Security Experts:

Spring4Shell Vulnerability Exploited by Mirai Botnet

Cybersecurity firm Trend Micro on Friday confirmed some earlier reports that the new Spring4Shell vulnerability has been exploited by the Mirai botnet.

Two critical vulnerabilities have been patched recently in the popular Java application development framework Spring: CVE-2022-22965 (aka Spring4Shell and SpringShell) and CVE-2022-22963.

The flaws can be used for remote code execution and they both appear to have been exploited by malicious actors, with attacks reportedly starting before patches were made available by Spring developers.

While so far it appears that Spring4Shell is not as widely exploitable as Log4Shell — some industry professionals raised concerns about this possibility shortly after the disclosure of Spring4Shell — the vulnerability could still impact many organizations and several cybersecurity companies have reported seeing exploitation attempts.

Most of these exploitation attempts are designed to deliver a web shell that can allow the attacker to gain further access into the targeted organization’s environment.

However, it appears that a botnet powered by the notorious Mirai malware has also been exploiting Spring4Shell.

Chinese cybersecurity firm Qihoo 360 was the first to report Spring4Shell exploitation by Mirai, on April 1. Trend Micro on Friday confirmed those reports, explaining that CVE-2022-22965 has been leveraged to download the Mirai malware.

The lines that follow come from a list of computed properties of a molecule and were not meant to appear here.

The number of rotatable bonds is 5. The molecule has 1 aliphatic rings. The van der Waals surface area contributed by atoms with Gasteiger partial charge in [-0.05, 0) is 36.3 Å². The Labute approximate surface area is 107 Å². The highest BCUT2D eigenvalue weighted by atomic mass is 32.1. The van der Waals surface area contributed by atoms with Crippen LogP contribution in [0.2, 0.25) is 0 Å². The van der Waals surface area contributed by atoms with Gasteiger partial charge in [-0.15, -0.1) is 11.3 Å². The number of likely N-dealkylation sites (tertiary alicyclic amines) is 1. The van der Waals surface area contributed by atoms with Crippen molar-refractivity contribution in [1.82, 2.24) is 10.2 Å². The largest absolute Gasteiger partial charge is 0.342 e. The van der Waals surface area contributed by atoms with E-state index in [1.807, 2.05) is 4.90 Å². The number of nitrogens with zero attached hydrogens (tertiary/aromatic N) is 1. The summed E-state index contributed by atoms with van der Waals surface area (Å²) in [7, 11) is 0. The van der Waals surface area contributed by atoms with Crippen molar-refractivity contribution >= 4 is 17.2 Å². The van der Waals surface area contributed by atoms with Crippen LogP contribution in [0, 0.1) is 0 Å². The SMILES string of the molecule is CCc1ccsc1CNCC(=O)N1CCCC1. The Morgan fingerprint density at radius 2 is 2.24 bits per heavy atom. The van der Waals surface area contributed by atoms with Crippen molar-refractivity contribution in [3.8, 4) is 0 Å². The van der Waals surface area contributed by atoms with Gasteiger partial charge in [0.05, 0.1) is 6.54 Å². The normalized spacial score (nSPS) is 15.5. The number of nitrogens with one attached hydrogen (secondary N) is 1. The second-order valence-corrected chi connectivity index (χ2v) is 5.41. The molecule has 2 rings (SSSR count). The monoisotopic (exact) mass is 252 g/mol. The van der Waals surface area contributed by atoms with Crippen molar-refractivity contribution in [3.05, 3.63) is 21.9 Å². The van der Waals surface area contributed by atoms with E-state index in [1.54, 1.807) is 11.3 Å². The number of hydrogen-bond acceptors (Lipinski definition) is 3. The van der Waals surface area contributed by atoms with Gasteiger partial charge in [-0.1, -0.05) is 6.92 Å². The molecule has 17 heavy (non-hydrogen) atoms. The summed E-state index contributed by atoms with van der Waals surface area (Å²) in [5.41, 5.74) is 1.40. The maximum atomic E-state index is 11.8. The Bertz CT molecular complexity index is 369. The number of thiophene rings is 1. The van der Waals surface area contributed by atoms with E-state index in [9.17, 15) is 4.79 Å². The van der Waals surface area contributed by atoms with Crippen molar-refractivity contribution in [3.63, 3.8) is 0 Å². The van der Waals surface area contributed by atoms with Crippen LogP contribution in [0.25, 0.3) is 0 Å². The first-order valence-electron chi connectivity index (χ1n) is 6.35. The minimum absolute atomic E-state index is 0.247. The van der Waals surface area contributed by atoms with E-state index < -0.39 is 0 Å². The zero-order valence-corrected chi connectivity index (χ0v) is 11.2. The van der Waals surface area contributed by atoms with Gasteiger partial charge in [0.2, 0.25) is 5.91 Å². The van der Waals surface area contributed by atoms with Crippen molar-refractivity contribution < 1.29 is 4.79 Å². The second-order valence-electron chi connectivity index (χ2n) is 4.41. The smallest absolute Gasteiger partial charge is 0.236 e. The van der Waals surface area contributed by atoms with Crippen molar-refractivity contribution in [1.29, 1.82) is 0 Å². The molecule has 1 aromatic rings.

“We observed active exploitation of Spring4Shell wherein malicious actors were able to weaponize and execute the Mirai botnet malware on vulnerable servers, specifically in the Singapore region,” Trend Micro explained. “The Mirai sample is downloaded to the ‘/tmp’ folder and executed after permission change to make them executable using ‘chmod’.”

Mirai botnet operators are often quick to add newly disclosed vulnerabilities to their exploit arsenal. The botnet was also recently spotted exploiting the Log4Shell vulnerability.

Several cybersecurity companies have provided tools and other free resources that can be useful to defenders dealing with Spring4Shell.

Many vendors have been assessing the impact of Spring4Shell on their products. SecurityWeek provides links to the advisories and blog posts of major companies.

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Eduard Kovacs (@EduardKovacs) is a contributing editor at SecurityWeek. He worked as a high school IT teacher for two years before starting a career in journalism as Softpedia’s security news reporter. Eduard holds a bachelor’s degree in industrial informatics and a master’s degree in computer techniques applied in electrical engineering.